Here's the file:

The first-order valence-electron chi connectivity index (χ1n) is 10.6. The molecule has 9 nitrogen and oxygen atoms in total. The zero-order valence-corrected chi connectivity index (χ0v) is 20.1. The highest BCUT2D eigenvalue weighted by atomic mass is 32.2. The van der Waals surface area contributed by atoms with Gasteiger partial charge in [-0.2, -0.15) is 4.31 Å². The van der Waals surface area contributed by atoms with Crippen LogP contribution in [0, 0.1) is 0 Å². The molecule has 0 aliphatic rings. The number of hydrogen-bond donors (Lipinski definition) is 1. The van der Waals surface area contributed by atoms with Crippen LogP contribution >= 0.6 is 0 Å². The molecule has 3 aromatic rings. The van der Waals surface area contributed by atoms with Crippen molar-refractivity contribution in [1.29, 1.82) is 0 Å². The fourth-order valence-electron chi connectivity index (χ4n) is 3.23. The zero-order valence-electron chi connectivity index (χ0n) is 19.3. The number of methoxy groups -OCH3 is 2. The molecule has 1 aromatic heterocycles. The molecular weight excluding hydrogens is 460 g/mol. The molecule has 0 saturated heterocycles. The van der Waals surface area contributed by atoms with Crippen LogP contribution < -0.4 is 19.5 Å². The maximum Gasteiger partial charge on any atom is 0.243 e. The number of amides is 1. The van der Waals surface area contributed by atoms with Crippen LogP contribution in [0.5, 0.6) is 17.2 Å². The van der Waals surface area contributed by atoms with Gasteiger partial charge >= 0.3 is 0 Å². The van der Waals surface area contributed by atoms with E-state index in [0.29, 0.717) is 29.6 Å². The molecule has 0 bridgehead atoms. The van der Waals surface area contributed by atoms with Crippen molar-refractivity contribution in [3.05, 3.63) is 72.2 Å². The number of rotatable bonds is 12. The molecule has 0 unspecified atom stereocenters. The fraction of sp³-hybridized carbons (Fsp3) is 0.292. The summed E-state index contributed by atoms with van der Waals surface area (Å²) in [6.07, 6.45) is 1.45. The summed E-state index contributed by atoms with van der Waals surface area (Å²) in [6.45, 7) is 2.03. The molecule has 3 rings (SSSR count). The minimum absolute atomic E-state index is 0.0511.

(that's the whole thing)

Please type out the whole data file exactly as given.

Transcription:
The first-order valence-electron chi connectivity index (χ1n) is 10.6. The molecule has 9 nitrogen and oxygen atoms in total. The zero-order valence-corrected chi connectivity index (χ0v) is 20.1. The highest BCUT2D eigenvalue weighted by atomic mass is 32.2. The van der Waals surface area contributed by atoms with Gasteiger partial charge in [-0.2, -0.15) is 4.31 Å². The van der Waals surface area contributed by atoms with Crippen LogP contribution in [0, 0.1) is 0 Å². The molecule has 0 aliphatic rings. The number of hydrogen-bond donors (Lipinski definition) is 1. The van der Waals surface area contributed by atoms with Crippen LogP contribution >= 0.6 is 0 Å². The molecule has 3 aromatic rings. The van der Waals surface area contributed by atoms with Crippen molar-refractivity contribution in [1.29, 1.82) is 0 Å². The fourth-order valence-electron chi connectivity index (χ4n) is 3.23. The zero-order valence-electron chi connectivity index (χ0n) is 19.3. The number of methoxy groups -OCH3 is 2. The molecule has 1 aromatic heterocycles. The molecular weight excluding hydrogens is 460 g/mol. The molecule has 0 saturated heterocycles. The van der Waals surface area contributed by atoms with Crippen LogP contribution < -0.4 is 19.5 Å². The maximum Gasteiger partial charge on any atom is 0.243 e. The number of amides is 1. The van der Waals surface area contributed by atoms with Crippen LogP contribution in [0.5, 0.6) is 17.2 Å². The van der Waals surface area contributed by atoms with Gasteiger partial charge >= 0.3 is 0 Å². The van der Waals surface area contributed by atoms with E-state index in [0.29, 0.717) is 29.6 Å². The molecule has 0 bridgehead atoms. The van der Waals surface area contributed by atoms with Crippen molar-refractivity contribution in [3.05, 3.63) is 72.2 Å². The number of rotatable bonds is 12. The molecule has 0 unspecified atom stereocenters. The fraction of sp³-hybridized carbons (Fsp3) is 0.292. The summed E-state index contributed by atoms with van der Waals surface area (Å²) in [6.07, 6.45) is 1.45. The summed E-state index contributed by atoms with van der Waals surface area (Å²) in [6.45, 7) is 2.03. The molecule has 3 rings (SSSR count). The minimum absolute atomic E-state index is 0.0511.